Just two quick examples and I’ve got to get out the door.
You remember how we’ve been talking about how Graduated ND Filters can darken one part of the image, (usually the top) while basically leaving another part, (the bottom) alone, right?
Well, here’s how that plays out in-camera. Both pictures were taken with the same shutter speed, 1/30th of a second, and with the same aperature value (f16) only seconds apart.
Just another dramtic change you can make in camera. And if you’re thinking, “Man, I’ve got to buy a lot of filters for my camera.” There are really only two that Photoshop can’t duplicate the effects of very well, the ND filter and the Polarizing filter.
With these two filters in your bag, you should be ready for almost anything that gets thrown at you.
P.S. Kevin brought up a great point on how to secure an ND filter to the front of your lens. So, before anybody breaks out the bottle of superglue, here is how that works.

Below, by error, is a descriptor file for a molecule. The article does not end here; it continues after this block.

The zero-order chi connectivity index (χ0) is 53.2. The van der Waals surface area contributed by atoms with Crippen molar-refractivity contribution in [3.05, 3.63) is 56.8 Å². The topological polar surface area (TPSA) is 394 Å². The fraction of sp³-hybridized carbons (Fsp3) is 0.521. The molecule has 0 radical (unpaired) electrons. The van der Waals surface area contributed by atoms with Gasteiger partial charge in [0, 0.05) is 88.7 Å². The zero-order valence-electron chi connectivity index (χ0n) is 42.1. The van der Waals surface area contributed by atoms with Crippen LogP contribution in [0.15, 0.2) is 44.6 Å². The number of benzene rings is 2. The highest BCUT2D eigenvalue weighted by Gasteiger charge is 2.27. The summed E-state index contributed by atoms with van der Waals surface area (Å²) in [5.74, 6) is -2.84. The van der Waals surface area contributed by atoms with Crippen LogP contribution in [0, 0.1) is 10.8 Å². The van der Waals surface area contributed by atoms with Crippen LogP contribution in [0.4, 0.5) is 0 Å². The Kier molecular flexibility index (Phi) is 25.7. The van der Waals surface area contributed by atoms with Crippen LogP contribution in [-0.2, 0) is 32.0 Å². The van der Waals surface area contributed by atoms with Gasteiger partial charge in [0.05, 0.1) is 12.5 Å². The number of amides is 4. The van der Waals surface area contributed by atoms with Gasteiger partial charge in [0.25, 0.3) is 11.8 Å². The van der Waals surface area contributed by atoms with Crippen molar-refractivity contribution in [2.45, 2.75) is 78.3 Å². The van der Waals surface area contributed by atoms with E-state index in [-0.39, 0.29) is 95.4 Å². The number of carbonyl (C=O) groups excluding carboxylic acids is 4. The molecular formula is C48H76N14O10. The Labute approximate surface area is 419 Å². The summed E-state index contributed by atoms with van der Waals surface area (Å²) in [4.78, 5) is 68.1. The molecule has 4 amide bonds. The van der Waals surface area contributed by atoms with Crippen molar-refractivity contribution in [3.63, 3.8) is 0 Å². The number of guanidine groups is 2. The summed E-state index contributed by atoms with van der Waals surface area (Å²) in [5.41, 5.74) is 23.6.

The ND Grad Filter Adapter is a rectangular piece of plastic that screws on the front of your lens , or other filter just like any other filter. It has slots on the front of the plastic that will allow you to slide the glass/plastic ND grad filter in place and the tension will hold it in place until you remove the filter, and then remove the adapter. The one thing you want to watch is allowing your autofocus to spin the lens after you’ve placed the filter into position, I like to acheive my correct focus first, and then place the ND Grad Filter. Here is what the adapter looks like and how the filter slides into place.